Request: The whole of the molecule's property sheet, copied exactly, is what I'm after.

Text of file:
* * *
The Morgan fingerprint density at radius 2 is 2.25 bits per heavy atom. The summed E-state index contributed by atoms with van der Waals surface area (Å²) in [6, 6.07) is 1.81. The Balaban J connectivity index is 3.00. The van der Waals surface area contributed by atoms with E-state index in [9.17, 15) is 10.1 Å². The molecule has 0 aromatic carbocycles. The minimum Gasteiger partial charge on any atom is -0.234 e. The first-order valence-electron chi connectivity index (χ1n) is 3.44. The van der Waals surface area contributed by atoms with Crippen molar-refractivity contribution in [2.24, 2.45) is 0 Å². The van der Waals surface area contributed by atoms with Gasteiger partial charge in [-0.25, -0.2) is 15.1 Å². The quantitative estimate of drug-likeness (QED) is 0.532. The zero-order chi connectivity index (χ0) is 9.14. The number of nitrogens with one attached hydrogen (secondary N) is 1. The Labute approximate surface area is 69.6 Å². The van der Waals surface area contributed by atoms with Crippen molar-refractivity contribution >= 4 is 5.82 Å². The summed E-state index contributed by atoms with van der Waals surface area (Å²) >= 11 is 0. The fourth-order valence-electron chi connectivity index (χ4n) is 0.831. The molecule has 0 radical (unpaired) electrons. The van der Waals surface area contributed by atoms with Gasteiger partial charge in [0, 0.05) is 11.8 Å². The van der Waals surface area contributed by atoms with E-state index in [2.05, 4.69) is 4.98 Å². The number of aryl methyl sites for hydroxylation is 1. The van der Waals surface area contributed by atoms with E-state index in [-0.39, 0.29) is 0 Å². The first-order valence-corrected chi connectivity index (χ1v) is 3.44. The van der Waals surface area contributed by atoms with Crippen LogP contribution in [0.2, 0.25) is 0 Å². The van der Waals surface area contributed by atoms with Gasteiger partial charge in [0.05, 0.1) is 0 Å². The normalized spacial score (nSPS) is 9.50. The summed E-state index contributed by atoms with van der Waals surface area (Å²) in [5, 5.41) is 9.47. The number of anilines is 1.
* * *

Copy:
The Morgan fingerprint density at radius 2 is 2.25 bits per heavy atom. The summed E-state index contributed by atoms with van der Waals surface area (Å²) in [6, 6.07) is 1.81. The Balaban J connectivity index is 3.00. The van der Waals surface area contributed by atoms with E-state index in [9.17, 15) is 10.1 Å². The molecule has 0 aromatic carbocycles. The minimum Gasteiger partial charge on any atom is -0.234 e. The first-order valence-electron chi connectivity index (χ1n) is 3.44. The van der Waals surface area contributed by atoms with Crippen molar-refractivity contribution in [2.24, 2.45) is 0 Å². The van der Waals surface area contributed by atoms with Gasteiger partial charge in [-0.25, -0.2) is 15.1 Å². The quantitative estimate of drug-likeness (QED) is 0.532. The zero-order chi connectivity index (χ0) is 9.14. The number of nitrogens with one attached hydrogen (secondary N) is 1. The Labute approximate surface area is 69.6 Å². The van der Waals surface area contributed by atoms with Crippen molar-refractivity contribution >= 4 is 5.82 Å². The summed E-state index contributed by atoms with van der Waals surface area (Å²) >= 11 is 0. The fourth-order valence-electron chi connectivity index (χ4n) is 0.831. The molecule has 0 radical (unpaired) electrons. The van der Waals surface area contributed by atoms with Gasteiger partial charge in [0, 0.05) is 11.8 Å². The van der Waals surface area contributed by atoms with E-state index in [2.05, 4.69) is 4.98 Å². The number of aryl methyl sites for hydroxylation is 1. The van der Waals surface area contributed by atoms with E-state index in [-0.39, 0.29) is 0 Å². The first-order valence-corrected chi connectivity index (χ1v) is 3.44. The van der Waals surface area contributed by atoms with Crippen LogP contribution in [0.2, 0.25) is 0 Å². The van der Waals surface area contributed by atoms with Gasteiger partial charge in [0.05, 0.1) is 0 Å². The normalized spacial score (nSPS) is 9.50. The summed E-state index contributed by atoms with van der Waals surface area (Å²) in [5, 5.41) is 9.47. The number of anilines is 1.